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Take these 32 things off of your resume for a better shot at landing the job

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Online testing and assessment, quality monitoringUnnecessary information on your resume can waste precious space better saved for things that can actually help you get the job, and in some cases, it can actively hurt your chances of landing the position.

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  • Hiring managers glance at resumes for mere seconds before making decisions about moving a candidate forward.
  • Extraneous information can bog down your resume and in some cases, it can hurt your chances of landing the job.
  • Here are 32 things you should strike from your resume right now.

1. An objective

If you applied, it’s already obvious you want the job.

The exception: If you’re in a unique situation, such as changing industries completely, it may be useful to include a brief summary.

A waitress

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2. Irrelevant work experiences

Yes, you might have been the “king of making milkshakes” at the restaurant you worked for in high school. But unless you plan on redeeming that title, it’s time to get rid of all that clutter.

But as Alyssa Gelbard, founder of career consulting firm Resume Strategists, points out: Past work experience that might not appear to be directly relevant to the job at hand might show another dimension, depth, ability, or skill that actually is relevant or applicable.

Only include this experience if it really showcases additional skills that can translate to the position you’re applying for.

3. Personal details

Don’t include your marital status, religious preference, or Social Security number.

Though it might have been the standard to include in the past, this information could lead to discrimination, so you shouldn’t include it anymore.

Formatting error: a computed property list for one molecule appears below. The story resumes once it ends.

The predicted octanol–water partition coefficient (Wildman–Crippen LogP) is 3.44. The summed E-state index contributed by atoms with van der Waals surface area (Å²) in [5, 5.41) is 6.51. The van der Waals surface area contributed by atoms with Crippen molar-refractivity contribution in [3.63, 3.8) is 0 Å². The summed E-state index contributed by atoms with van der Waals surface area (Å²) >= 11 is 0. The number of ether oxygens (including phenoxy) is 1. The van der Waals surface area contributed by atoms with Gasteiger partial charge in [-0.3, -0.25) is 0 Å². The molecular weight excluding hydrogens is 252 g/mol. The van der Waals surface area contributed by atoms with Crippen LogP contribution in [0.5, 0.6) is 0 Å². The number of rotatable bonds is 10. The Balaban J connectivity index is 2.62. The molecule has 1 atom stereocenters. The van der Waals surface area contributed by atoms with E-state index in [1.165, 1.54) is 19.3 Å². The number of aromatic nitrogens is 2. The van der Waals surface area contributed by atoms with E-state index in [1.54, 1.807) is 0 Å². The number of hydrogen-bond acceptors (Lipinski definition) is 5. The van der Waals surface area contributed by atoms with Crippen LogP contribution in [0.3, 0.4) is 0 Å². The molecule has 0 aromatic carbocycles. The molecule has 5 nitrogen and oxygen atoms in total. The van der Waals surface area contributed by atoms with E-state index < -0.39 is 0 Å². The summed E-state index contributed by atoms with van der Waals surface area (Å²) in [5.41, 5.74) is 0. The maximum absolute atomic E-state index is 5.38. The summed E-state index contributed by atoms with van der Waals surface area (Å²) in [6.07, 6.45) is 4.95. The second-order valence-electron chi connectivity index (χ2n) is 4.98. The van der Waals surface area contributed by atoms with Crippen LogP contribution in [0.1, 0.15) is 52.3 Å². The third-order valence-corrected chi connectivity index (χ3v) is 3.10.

4. Your full mailing address

A full street address is the first thing that Amanda Augustine, a career expert for TopResume, immediately looks to cut from a resume.

“Nobody needs to have that on their resume anymore, and, to be quite honest, it’s a security concern,” she previously told Business Insider.

Woman sitting on bench and looking at mobile phone.

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5. More than one phone number

Augustine suggests including only one phone number on your resume, ideally your cell phone, so you have control over who answers your incoming phone calls, when, and what the voice mail sounds like.

“Also, you don’t want employers trying to contact you in five different places, because then you have to keep track of that,” she says.

6. Your hobbies

In many cases, nobody cares.

If it’s not relevant to the job you’re applying for, it could be wasting space for more valuable elements of a resume.

7. Blatant lies

A CareerBuilder survey from 2015 asked 2,000 hiring managers for memorable resume mistakes, and blatant lies were a popular choice. One candidate claimed to be the former CEO of the company to which he was applying, another claimed to be a Nobel Prize winner, and one more claimed he attended a college that didn’t exist.

Rosemary Haefner, former chief HR officer at CareerBuilder, says these lies may be “misguided attempts to compensate for lacking 100% of the qualifications specified in the job posting.”

But Haefner says candidates should concentrate on the skills they can offer, rather than the ones they can’t.

8. Too much text

If you’re using a 0.5-inch margin and eight-point font in an effort to get everything to fit on one page, consider it an “epic fail,” says J.T. O’Donnell, founder of career advice site Careerealism.com, and author of “Careerealism: The Smart Approach to a Satisfying Career.”

She recommends lots of white space and no more than a 0.8 margin.

Augustine agrees, warning particularly against dense blocks of text.

“Let’s be honest: You’re looking this over quickly, you’re glancing through it, your eyes glaze over when you get to a big, long paragraph,” she says.

9. Too many bullets